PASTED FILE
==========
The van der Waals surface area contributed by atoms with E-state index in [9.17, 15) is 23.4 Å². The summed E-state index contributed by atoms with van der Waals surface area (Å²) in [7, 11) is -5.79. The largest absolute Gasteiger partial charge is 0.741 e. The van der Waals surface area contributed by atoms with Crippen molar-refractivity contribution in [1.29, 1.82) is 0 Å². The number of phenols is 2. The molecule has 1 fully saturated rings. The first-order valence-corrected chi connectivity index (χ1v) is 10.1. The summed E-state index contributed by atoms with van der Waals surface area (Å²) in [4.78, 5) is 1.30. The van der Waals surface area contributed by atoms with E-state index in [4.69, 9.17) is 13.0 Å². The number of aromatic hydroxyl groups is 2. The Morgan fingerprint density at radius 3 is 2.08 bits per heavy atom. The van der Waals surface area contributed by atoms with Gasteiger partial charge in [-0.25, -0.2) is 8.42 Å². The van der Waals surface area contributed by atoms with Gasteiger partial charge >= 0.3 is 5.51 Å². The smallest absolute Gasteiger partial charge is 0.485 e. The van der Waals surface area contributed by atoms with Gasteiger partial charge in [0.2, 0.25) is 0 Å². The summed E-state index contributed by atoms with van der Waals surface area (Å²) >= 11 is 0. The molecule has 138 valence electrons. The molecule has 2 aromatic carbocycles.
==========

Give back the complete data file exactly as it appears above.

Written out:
The van der Waals surface area contributed by atoms with E-state index in [9.17, 15) is 23.4 Å². The summed E-state index contributed by atoms with van der Waals surface area (Å²) in [7, 11) is -5.79. The largest absolute Gasteiger partial charge is 0.741 e. The van der Waals surface area contributed by atoms with Crippen molar-refractivity contribution in [1.29, 1.82) is 0 Å². The number of phenols is 2. The molecule has 1 fully saturated rings. The first-order valence-corrected chi connectivity index (χ1v) is 10.1. The summed E-state index contributed by atoms with van der Waals surface area (Å²) in [4.78, 5) is 1.30. The van der Waals surface area contributed by atoms with E-state index in [4.69, 9.17) is 13.0 Å². The number of aromatic hydroxyl groups is 2. The Morgan fingerprint density at radius 3 is 2.08 bits per heavy atom. The van der Waals surface area contributed by atoms with Gasteiger partial charge in [-0.25, -0.2) is 8.42 Å². The van der Waals surface area contributed by atoms with Gasteiger partial charge >= 0.3 is 5.51 Å². The smallest absolute Gasteiger partial charge is 0.485 e. The van der Waals surface area contributed by atoms with Gasteiger partial charge in [0.2, 0.25) is 0 Å². The summed E-state index contributed by atoms with van der Waals surface area (Å²) >= 11 is 0. The molecule has 138 valence electrons. The molecule has 2 aromatic carbocycles.